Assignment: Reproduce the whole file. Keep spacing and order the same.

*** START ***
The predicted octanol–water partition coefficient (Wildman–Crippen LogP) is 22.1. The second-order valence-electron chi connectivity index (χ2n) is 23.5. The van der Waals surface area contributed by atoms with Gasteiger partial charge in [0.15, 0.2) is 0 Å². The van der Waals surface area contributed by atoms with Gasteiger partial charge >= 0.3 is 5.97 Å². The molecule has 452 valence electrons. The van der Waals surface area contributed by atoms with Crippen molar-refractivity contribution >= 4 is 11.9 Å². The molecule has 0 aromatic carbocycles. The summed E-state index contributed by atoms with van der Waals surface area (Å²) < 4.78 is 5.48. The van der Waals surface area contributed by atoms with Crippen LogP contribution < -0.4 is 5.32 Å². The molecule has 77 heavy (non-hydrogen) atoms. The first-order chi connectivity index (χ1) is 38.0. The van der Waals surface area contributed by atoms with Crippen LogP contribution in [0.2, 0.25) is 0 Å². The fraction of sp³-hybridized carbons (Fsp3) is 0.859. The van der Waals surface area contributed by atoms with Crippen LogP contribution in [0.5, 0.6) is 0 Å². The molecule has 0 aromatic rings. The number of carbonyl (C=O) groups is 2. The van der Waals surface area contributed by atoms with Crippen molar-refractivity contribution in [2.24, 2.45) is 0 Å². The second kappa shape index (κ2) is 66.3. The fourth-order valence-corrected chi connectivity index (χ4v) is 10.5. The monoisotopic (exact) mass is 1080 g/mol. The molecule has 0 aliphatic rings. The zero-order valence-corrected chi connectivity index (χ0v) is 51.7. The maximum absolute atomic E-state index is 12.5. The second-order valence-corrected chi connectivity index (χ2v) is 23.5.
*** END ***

The predicted octanol–water partition coefficient (Wildman–Crippen LogP) is 22.1. The second-order valence-electron chi connectivity index (χ2n) is 23.5. The van der Waals surface area contributed by atoms with Gasteiger partial charge in [0.15, 0.2) is 0 Å². The van der Waals surface area contributed by atoms with Gasteiger partial charge >= 0.3 is 5.97 Å². The molecule has 452 valence electrons. The van der Waals surface area contributed by atoms with Crippen molar-refractivity contribution >= 4 is 11.9 Å². The molecule has 0 aromatic carbocycles. The summed E-state index contributed by atoms with van der Waals surface area (Å²) < 4.78 is 5.48. The van der Waals surface area contributed by atoms with Crippen LogP contribution < -0.4 is 5.32 Å². The molecule has 77 heavy (non-hydrogen) atoms. The first-order chi connectivity index (χ1) is 38.0. The van der Waals surface area contributed by atoms with Crippen LogP contribution in [0.2, 0.25) is 0 Å². The fraction of sp³-hybridized carbons (Fsp3) is 0.859. The van der Waals surface area contributed by atoms with Crippen LogP contribution in [0.5, 0.6) is 0 Å². The molecule has 0 aromatic rings. The number of carbonyl (C=O) groups is 2. The van der Waals surface area contributed by atoms with Crippen molar-refractivity contribution in [2.24, 2.45) is 0 Å². The second kappa shape index (κ2) is 66.3. The fourth-order valence-corrected chi connectivity index (χ4v) is 10.5. The monoisotopic (exact) mass is 1080 g/mol. The molecule has 0 aliphatic rings. The zero-order valence-corrected chi connectivity index (χ0v) is 51.7. The maximum absolute atomic E-state index is 12.5. The second-order valence-corrected chi connectivity index (χ2v) is 23.5.